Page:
Recent research, from Rutgers University, may have found a way to potentially target key genes during fetal development—leading to a treatment for Down syndrome before birth.

The research, which was published in the journal Cell Stem Cell, focused on one specific gene (the OLIG2 gene) on human chromosome 21. So why chromosome 21? Babies born with Down syndrome have an extra copy of this chromosome, accounting for the differences in body and brain development.

photo: Suhyeon Choi via Unsplash 

While the study didn’t find a “treatment,” the researchers were able to create a 3D model of the human brain as well as a mouse brain model. The models, made with implanted human stem cells, will allow researchers to explore early brain development and potential prenatal therapies.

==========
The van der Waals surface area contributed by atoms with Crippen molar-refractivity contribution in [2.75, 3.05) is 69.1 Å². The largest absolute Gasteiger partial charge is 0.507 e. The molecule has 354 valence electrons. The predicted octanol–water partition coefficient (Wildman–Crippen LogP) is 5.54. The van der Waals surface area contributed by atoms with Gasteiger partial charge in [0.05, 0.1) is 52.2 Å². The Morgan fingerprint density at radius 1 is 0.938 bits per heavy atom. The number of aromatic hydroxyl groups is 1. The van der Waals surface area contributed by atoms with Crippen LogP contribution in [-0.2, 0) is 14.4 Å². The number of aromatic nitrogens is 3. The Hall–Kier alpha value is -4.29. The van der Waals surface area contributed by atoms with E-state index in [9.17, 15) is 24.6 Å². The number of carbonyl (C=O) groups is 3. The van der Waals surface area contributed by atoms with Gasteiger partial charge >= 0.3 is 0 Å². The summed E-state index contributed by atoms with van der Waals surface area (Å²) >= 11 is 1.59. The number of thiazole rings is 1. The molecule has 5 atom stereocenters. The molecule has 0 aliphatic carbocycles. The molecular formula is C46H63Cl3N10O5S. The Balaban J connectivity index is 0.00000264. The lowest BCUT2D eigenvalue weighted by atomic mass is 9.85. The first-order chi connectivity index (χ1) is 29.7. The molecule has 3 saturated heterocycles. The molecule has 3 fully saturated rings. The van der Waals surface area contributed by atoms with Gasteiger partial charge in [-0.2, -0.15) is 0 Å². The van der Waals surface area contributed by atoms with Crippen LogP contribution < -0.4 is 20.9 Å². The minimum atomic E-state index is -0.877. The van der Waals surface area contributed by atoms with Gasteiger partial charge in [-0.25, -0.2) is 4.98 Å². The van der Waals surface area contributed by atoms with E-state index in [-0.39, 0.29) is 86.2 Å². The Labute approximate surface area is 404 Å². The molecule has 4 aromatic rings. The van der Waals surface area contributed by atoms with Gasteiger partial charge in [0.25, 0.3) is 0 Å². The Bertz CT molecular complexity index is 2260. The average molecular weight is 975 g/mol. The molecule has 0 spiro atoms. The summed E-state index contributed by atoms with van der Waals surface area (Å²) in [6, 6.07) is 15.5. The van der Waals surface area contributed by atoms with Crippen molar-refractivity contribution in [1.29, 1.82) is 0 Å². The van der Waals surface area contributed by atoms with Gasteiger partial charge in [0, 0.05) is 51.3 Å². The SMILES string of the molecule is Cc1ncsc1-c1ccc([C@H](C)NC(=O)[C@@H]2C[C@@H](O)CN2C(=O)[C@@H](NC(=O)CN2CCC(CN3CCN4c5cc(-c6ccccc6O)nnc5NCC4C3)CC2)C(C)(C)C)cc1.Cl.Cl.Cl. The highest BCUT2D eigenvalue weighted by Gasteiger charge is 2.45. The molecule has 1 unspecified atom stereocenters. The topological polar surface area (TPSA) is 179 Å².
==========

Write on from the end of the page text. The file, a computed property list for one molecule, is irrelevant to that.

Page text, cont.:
Experiments using the models found an overproduction of inhibitory neurons (these help the brain function smoothly) with the addition of the OLIG2 gene. But inhibiting the gene led to functional improvements.

Not only can the 3D models potentially help infants with Down syndrome before they’re born, but it may also lead to discoveries in other areas, such as autism spectrum disorder or Alzheimer’s disease research.

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—Erica Loop

 

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